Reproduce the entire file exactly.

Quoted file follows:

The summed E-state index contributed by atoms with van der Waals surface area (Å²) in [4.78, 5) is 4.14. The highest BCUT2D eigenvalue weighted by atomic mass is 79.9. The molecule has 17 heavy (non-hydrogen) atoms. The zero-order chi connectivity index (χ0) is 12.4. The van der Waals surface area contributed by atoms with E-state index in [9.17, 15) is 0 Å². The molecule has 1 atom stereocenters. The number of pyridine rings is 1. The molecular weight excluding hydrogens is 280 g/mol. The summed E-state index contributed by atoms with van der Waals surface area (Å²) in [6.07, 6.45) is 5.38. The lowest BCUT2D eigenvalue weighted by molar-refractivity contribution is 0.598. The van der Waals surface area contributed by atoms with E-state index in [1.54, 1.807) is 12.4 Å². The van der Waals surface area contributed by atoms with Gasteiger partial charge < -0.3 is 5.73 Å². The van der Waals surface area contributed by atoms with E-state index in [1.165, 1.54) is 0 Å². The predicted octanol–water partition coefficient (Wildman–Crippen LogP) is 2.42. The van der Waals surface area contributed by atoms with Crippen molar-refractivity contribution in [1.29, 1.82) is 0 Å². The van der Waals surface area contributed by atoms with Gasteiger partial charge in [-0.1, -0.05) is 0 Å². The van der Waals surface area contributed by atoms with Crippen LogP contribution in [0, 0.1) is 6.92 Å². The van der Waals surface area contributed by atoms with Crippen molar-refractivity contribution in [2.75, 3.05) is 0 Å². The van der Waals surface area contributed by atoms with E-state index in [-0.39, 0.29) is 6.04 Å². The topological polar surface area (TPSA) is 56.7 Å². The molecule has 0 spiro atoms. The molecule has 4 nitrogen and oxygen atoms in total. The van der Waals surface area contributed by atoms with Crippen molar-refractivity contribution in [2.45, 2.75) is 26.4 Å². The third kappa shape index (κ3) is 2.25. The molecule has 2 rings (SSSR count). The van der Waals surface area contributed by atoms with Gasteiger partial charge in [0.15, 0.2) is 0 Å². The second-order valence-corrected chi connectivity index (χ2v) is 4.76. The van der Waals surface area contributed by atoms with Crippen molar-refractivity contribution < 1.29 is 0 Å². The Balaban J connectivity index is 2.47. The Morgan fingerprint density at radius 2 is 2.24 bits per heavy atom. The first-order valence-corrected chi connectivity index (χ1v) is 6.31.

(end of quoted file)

The summed E-state index contributed by atoms with van der Waals surface area (Å²) in [4.78, 5) is 4.14. The highest BCUT2D eigenvalue weighted by atomic mass is 79.9. The molecule has 17 heavy (non-hydrogen) atoms. The zero-order chi connectivity index (χ0) is 12.4. The van der Waals surface area contributed by atoms with E-state index in [9.17, 15) is 0 Å². The molecule has 1 atom stereocenters. The number of pyridine rings is 1. The molecular weight excluding hydrogens is 280 g/mol. The summed E-state index contributed by atoms with van der Waals surface area (Å²) in [6.07, 6.45) is 5.38. The lowest BCUT2D eigenvalue weighted by molar-refractivity contribution is 0.598. The van der Waals surface area contributed by atoms with E-state index in [1.54, 1.807) is 12.4 Å². The van der Waals surface area contributed by atoms with Gasteiger partial charge < -0.3 is 5.73 Å². The van der Waals surface area contributed by atoms with E-state index in [1.165, 1.54) is 0 Å². The predicted octanol–water partition coefficient (Wildman–Crippen LogP) is 2.42. The van der Waals surface area contributed by atoms with Crippen molar-refractivity contribution in [1.29, 1.82) is 0 Å². The van der Waals surface area contributed by atoms with Gasteiger partial charge in [-0.1, -0.05) is 0 Å². The van der Waals surface area contributed by atoms with Crippen LogP contribution in [0, 0.1) is 6.92 Å². The van der Waals surface area contributed by atoms with Crippen molar-refractivity contribution in [2.75, 3.05) is 0 Å². The van der Waals surface area contributed by atoms with E-state index in [-0.39, 0.29) is 6.04 Å². The topological polar surface area (TPSA) is 56.7 Å². The molecule has 0 spiro atoms. The molecule has 4 nitrogen and oxygen atoms in total. The van der Waals surface area contributed by atoms with Crippen molar-refractivity contribution in [2.45, 2.75) is 26.4 Å². The third kappa shape index (κ3) is 2.25. The molecule has 2 rings (SSSR count). The van der Waals surface area contributed by atoms with Gasteiger partial charge in [0.15, 0.2) is 0 Å². The second-order valence-corrected chi connectivity index (χ2v) is 4.76. The van der Waals surface area contributed by atoms with Crippen molar-refractivity contribution < 1.29 is 0 Å². The Balaban J connectivity index is 2.47. The Morgan fingerprint density at radius 2 is 2.24 bits per heavy atom. The first-order valence-corrected chi connectivity index (χ1v) is 6.31.